Anyone choosing a life of celibacy must ultimately pursue love. To live a loveless life of celibacy is a contradiction, as this kind of life is a call to intimacy. I no longer live a celibate life, but I still do live a chaste life with my partner years after leaving the monastery. We have found ways to be in a loving relationship with one another that creates and sustains life. Ways that are now bringing a baby to our doorstep and into our loving arms.
W hat’s love got to do with it? Well, maybe everything. But then again, what do we know? Many philosophers, way smarter than we are, have posited that love is an illusion. And while we may follow a misguided belief that it can be possessed and caged like a songbird, can love even be described in words? “Deep Thought” (otherwise known as Google) has many answers to the meaning of love, including one site that posted, “Real, true love is unconditional. All other ‘kinds’ of love are not really love.” Hmmm? In our age of individualism, this seems like a daunting dogma.
But, if the Dalai Lama can show his unconditional love to everyone, even rapists and murders, maybe we can start with one person. Though we cannot position ourselves as any kind of experts on the meaning of love, we did try to put down some lines that describe what it means to us. However, the editorial staff seemed twisted on the subject. Some wrote long poems, while others broke out in song. Another committed herself to an 80-page dissertation and has been missing ever since. The challenging task triggered an existential mayhem in the office, and we had to turn to the only source the editorial staff at UP could agree on: music and lyrics. Even this common ground seemed rocky, and the outcome had to be subjected to the editorial sledgehammer, cutting it down to three different perspectives:
“Love is like oxygen/You get too much, you get too high/Not enough and your gonna die/Love gets you high/Love is like oxygen” Love is Like Oxygen— Sweet “
When you talk to me/When you're moaning sweet and low/When you’re touching me/And my feelings start to show/That’s the time, I feel like making love to you/That’s the time, I feel like making dreams come true” Feel Like Making Love to You— Roberta Flack
“You know I ain't the type to walk around with matchin’ shirts/If relationship is effort I will match your work/I wanna be the one to make you happiest, it hurts you the most/They say the end is near, it's important that we close...to the most, high/Regardless of what happen on him, let's rely” The Light —Common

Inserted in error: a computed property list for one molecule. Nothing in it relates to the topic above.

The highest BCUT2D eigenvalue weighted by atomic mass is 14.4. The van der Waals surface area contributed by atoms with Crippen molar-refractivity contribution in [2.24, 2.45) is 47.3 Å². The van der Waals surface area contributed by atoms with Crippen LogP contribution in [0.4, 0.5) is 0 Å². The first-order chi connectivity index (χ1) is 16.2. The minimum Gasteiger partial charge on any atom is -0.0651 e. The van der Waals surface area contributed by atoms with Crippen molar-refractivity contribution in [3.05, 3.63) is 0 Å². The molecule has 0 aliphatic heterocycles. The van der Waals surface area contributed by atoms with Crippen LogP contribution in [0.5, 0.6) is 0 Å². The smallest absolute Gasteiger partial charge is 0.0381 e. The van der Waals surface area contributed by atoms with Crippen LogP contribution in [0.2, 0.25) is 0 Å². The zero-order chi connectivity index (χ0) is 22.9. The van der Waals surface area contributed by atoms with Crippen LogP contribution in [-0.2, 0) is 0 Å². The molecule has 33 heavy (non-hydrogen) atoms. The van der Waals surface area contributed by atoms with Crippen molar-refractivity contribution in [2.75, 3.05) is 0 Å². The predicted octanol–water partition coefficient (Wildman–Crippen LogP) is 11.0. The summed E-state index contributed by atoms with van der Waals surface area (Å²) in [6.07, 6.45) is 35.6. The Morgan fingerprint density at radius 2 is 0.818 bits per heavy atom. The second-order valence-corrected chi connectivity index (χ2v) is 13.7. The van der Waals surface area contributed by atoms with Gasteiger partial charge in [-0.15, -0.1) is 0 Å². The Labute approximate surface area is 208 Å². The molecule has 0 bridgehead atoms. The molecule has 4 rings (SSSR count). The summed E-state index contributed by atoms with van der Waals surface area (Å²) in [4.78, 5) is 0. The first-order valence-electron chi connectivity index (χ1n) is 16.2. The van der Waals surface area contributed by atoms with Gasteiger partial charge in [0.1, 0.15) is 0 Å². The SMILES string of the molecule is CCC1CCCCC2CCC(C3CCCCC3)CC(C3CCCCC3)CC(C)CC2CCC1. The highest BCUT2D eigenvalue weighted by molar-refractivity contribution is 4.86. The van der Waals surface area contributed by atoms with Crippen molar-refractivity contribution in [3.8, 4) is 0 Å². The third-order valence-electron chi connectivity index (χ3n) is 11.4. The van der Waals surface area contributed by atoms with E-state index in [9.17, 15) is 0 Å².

What became clear through this little exercise was that the essence of love is something both spiritual and physical. Love and sex are relentlessly intertwined. Both are an integral part of the human condition. We live. We love. We have sex. Save for a handful of society, these acts, to a great degree, are inescapable. Of course, there are extreme ends of the spectrum. Love can be expressed through sex, but sex can also be removed from love completely, and reduced to what is referred to as the “chips funga” phenomenon—taking home a girl/guy as easily as one would a packet of fries. It even inspired a song. There is also the side of love that remains purely spiritual—intimate and intense, yet still celibate. In this issue, we embrace both sides of the spectrum and everything in between.
We give you the sexy side of love and the loving side of sex. We provide you with a review of a sex toy, a former monk’s reflections on intimacy, and the search for love at the densely-packed Gypsy’s to the more practical approach of speed dating. We also venture into the dark side of love and sex. We investigate why sexual offences often go unpunished, and tell you why it is more crucial than ever to get yourself tested if we want to achieve an AIDS-free generation. We hope it will be an interesting read that will help you reflect on what love/sex means to you.
Kenya’s Turkana region may currently be best known for the discovery in 1984 of the most complete skeleton of early man, or the grim final scenes of John Le Carrér’s novel, The Constant Gardener. But soon its greatest claim to fame may become the location of the largest wind farm in sub-Saharan Africa, initially generating 300 MW of electricity and saving Kenya some 120 million Euros a year in reduced oil imports, while helping to cut gases causing climate change.
The go ahead for the wind farm, which harnesses a special atmospheric phenomenon that guarantees near constant wind, has been given. Construction is likely to begin before year’s end. It may be hard for many a Kenyan, stuck in traffic in downtown Nairobi, breathing in exhaust fumes or faced with yet another cycle of drought and floods, to imagine that their country is actually emerging as a pioneer of a Green Economy.